Here are some advantages and disadvantages I can see with the proposal to allow the candidate to see their referee reports prior to oral defence (compared to the case where they go in blind). One's view of which method of assessment is better will largely come down to looking at the trade-off between these advantages and disadvantages.

  • Advantage --- Ability to respond to errors/problems: An obvious advantage of this is that the candidate can prepare a response to questions that will arise from critiques in the examiner's report. There will be certain aspects of the thesis where it is impossible to give a satisfactory extemporaneous response to an examiner comment, but having access to the report means that a reponse in the oral defence is now feasible. ( E.g., if the referee has pointed out an error in the thesis, the candidate now has time to check if the referee is correct, determine what effect this error has, and formulate a plan for revision. Even the first part is not really possible in extemporaneous communication.)

  • Advantage --- Overlap with thesis revisions: Another advantage of this method is that the candidate's preparation for the oral defence will overlap with the revisions to the thesis and response-to-referees. Indeed, probably the best way for the candidate to prepare for the oral defence is to actually begin constructing the revisions and response-to-referees, in order to ensure that their own response to these issues is going to fix the identified problems. The advantage here is that the oral defence then provides a kickstart to the process of revisions, and the candidate is able to "kill two birds with one stone" by working on the revisions and the preparation for oral defence concurrently.

  • Disadvantage --- Narrower scope of review: One of the things you observe in university courses is that students often seek to probe their lecturer to narrow the scope of what will/won't be on the final examination. They do this because they want to narrow the scope of what they need to study, which alleviates the need to study material that is out-of-scope. Good lecturers generally resist this kind of strategy, because they want to ensure that any aspect of the material is potentially assessible, which in turn ensures that student will need to study all parts of the material prior to examination. The advantage of this is that even if a thing does not come up on the exam, there is a good chance that the student learned it well in preparation --- i.e., high quality responses to anticipated questions generally requires mastery of non-anticipated material.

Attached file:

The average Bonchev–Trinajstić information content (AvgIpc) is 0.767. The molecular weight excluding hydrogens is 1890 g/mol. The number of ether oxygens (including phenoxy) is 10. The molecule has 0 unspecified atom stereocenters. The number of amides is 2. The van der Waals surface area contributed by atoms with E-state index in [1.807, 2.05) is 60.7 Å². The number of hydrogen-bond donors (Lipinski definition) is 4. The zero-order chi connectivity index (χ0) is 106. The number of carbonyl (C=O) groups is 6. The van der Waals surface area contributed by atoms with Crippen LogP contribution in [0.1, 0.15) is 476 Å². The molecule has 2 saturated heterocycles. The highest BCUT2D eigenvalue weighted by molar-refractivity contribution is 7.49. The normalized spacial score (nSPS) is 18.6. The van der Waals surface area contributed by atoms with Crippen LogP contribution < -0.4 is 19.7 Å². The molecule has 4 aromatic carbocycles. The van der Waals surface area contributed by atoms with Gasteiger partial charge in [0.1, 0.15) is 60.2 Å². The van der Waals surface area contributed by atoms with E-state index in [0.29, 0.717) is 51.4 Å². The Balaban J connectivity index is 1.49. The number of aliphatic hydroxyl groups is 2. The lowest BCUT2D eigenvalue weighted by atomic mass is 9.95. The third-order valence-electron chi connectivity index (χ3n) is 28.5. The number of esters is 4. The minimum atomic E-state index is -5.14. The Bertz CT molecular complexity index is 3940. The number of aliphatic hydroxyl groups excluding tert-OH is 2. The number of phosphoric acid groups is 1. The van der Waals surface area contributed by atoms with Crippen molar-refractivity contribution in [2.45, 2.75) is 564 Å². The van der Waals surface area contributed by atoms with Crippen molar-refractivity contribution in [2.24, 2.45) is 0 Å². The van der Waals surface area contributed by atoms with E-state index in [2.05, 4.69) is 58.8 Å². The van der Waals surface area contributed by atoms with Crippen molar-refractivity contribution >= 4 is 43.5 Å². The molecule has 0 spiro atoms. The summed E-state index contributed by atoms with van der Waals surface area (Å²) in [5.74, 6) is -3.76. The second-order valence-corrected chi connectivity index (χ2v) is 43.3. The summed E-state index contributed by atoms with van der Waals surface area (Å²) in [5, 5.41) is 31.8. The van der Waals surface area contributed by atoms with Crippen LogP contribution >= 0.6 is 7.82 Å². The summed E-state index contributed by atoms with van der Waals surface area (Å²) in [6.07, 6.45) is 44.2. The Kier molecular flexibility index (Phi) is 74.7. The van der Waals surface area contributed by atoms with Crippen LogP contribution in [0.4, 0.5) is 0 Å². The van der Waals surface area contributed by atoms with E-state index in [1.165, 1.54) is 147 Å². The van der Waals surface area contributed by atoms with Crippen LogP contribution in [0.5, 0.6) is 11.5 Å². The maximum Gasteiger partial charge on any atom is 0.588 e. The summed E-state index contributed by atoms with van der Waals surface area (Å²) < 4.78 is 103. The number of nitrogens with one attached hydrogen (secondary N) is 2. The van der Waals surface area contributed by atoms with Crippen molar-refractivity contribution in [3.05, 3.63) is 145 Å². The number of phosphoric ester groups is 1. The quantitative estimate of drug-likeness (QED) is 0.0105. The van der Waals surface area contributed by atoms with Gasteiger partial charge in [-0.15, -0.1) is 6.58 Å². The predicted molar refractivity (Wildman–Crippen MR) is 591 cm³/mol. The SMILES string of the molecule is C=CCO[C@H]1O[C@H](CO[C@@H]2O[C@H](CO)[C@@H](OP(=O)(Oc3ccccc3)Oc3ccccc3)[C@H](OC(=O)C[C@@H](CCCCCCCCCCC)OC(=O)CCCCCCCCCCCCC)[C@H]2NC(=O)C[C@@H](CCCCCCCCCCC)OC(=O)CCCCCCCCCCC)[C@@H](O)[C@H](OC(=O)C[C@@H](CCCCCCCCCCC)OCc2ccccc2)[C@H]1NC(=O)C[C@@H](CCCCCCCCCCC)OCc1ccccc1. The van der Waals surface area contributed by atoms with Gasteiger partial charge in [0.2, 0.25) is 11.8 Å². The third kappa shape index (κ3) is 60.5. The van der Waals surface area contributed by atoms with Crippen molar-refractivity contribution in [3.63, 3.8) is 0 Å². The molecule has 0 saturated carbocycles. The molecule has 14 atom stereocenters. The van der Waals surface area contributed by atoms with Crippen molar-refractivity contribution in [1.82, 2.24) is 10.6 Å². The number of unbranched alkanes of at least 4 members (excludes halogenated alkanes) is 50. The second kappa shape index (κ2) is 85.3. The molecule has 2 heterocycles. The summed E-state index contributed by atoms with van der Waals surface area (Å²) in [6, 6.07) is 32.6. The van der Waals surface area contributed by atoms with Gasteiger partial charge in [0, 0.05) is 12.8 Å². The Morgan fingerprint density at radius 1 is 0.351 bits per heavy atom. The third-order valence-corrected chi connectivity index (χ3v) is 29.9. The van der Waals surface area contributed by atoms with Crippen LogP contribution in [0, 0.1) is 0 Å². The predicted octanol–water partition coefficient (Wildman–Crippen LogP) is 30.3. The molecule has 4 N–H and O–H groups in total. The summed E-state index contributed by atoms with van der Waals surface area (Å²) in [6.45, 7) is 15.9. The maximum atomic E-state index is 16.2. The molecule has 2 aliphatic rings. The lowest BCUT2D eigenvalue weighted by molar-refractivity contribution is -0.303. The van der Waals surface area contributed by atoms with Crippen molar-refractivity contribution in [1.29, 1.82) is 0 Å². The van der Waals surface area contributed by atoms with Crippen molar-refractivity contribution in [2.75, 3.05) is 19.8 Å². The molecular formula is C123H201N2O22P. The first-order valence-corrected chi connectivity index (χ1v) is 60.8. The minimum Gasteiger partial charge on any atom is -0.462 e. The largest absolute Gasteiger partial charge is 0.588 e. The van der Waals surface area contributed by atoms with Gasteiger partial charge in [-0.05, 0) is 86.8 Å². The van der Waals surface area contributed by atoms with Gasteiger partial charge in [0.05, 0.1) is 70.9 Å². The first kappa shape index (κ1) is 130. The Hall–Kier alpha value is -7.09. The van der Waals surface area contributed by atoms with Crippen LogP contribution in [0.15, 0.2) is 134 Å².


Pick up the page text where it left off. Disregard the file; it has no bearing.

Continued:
It seems to me that a similar strategic interaction might occur here, where the issues raised in the referee reports largely determine the scope of the oral defence, alleviating the need for the candidate to undertake a comprehensive preparation. In this latter case, the candidate will probably focus their preparation largely on issues raised in the referee reports --- i.e., high quality responses to anticipated questions generally do not require mastery of non-anticipated material.

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    and, to the extent that the PhD is preparing you for further research; if you are preparing a speech about your research at a conference, the questions people ask are usually not given to you beforehand
    – Joshua Lin
    Jan 16 at 1:36
  • It's interesting that you focus on the thesis revisions - my understanding is that these questions are prepared with respect to the final submitted thesis, and that the original question is about whether to provide the assessments before thesis defence at which the thesis might be accepted or rejected or graded but certainly not altered, the "artifact being defended" i.e. thesis is fixed at that point and any effect of this policy would only affect the presentation and answers to questions in the oral defence itself.
    – Peteris
    Jan 17 at 3:35
  • @Peteris: Yeah, it is a bit ambiguous from the question. It is not clear if the dissertation has already gone through a round of review with referee feedback available or not. Since the question is about befre-vs-after feedback, I've assumed that there is no referee feedback at all at this stage.